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VRRP and HSRP Redundancy for VLANs
Posted by Kevin Stange, Last modified by Kevin Stange on 13 March 2012 02:52 PM
This article explains how and why we use VRRP or HSRP on VLANs we assign to our customers, as well as the implications and limits this may impose on services.
What are VRRP and HSRP?
HSRP is the "Hot Standby Router Protocol" and VRRP is the "Virtual Router Redundancy Protocol." Both protocols allow two routers to be used to provide a single gateway address in a VLAN. If ever one of the routers should fail or lose its connection, the other router will take over the gateway and keep the VLAN operating. HSRP is a protocol that is proprietary to Cisco network equipment. VRRP is a standardized protocol supported by multiple vendors. Certain models of Cisco equipment support only HSRP.
We generally prefer to use VRRP, but we will use HSRP in situations where VRRP is not supported. Both provide an equivalent level of redundancy.
Due to the way VRRP and HSRP function, each router that participates in the protocol on a VLAN must have an IP address of its own, separate from the gateway. This means if VRRP is enabled, we will need to reserve an extra two IP addresses. Usually, we claim the two IPs that immediately follow the gateway, but we can use any addresses in the subnet. As the size of the subnet increases, the number of IPs used does not. Five IPs will always be reserved: the network identifier, gateway, broadcast and two router IPs. For each new subnet added to a VLAN, we will reserve 5 IPs in that subnet as well. All the remaining IPs will be usable for customer equipment.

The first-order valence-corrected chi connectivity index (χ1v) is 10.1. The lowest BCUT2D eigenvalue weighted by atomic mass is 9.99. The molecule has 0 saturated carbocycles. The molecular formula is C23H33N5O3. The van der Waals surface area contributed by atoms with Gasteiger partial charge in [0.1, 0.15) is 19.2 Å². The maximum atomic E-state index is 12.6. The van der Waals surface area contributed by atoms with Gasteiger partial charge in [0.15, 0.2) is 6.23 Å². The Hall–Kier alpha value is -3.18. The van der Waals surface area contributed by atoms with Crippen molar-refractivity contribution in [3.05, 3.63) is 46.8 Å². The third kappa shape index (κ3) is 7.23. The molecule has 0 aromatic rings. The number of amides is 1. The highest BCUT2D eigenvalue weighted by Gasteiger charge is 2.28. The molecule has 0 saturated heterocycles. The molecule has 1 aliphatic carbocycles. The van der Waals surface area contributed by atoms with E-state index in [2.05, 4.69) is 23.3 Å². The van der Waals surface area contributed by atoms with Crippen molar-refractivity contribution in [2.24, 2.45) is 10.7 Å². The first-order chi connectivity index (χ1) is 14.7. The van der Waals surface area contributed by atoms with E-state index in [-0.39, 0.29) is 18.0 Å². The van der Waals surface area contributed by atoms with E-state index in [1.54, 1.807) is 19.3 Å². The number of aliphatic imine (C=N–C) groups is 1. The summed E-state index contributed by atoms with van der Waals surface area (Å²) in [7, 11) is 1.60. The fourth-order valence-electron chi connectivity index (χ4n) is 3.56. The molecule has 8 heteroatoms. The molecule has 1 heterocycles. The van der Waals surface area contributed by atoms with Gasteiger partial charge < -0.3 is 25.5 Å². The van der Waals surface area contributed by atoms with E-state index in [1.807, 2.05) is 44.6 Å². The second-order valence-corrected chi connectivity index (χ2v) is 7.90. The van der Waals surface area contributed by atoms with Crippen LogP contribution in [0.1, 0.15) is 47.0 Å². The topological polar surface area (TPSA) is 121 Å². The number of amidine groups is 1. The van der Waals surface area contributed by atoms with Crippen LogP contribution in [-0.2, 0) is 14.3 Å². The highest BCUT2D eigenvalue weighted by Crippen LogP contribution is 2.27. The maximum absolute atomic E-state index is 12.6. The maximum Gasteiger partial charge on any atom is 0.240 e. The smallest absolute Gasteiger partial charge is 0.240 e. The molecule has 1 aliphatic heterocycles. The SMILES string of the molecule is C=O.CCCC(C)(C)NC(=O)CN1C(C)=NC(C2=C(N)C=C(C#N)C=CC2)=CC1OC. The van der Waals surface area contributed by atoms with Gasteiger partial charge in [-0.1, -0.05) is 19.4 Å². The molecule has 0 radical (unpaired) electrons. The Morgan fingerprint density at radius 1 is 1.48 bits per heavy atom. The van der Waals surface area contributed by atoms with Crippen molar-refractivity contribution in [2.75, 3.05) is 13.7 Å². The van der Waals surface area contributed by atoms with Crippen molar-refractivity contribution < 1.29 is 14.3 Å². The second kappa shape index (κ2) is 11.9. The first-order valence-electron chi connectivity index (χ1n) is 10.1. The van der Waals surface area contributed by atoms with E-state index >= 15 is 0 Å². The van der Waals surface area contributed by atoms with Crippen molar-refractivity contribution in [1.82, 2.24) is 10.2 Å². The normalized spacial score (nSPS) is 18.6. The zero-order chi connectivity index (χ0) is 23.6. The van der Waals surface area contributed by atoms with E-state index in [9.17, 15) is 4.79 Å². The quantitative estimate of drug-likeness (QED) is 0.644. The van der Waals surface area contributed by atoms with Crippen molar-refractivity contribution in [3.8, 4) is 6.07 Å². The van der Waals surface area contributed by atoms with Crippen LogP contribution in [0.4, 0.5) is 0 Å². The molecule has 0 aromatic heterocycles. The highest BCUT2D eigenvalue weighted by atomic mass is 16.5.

In order to provide constant monitoring of the VLAN state, there will be continuous broadcast traffic between the two routers on the VLAN, checking to see if the other is still available. This broadcast traffic is usually harmless, but will be visible in network traffic monitoring on any system within the VLAN. You can feel free to filter or drop this traffic from your own equipment without affecting the redundancy of the routers.
Some equipment you use inside your VLAN may offer the ability to use VRRP to provide redundancy of its own. If you plan to set up redundant equipment using VRRP, it is important that you contact our network operations team first via a support ticket. Each VRRP instance in a VLAN has a unique identifier which determines the hardware address used by that IP address. If your equipment uses the same ID number as our routers, it may cause VRRP to fail or cause other equipment on your VLAN confusion as to which device is the router. We will be able to let you know which ID(s) you can use to prevent interference with the existing configuration. Only one device on a VLAN can use a specific hardware address safely.
What if I don't want VRRP or HSRP?
VRRP or HSRP are preconditions for our Service Level Agreement regarding network connectivity. While we can disable them on request, doing so will introduce a single point of failure into your VLAN. We will not be able to honor any compensation requests due to network outages that could have been avoided by having VRRP or HSRP enabled.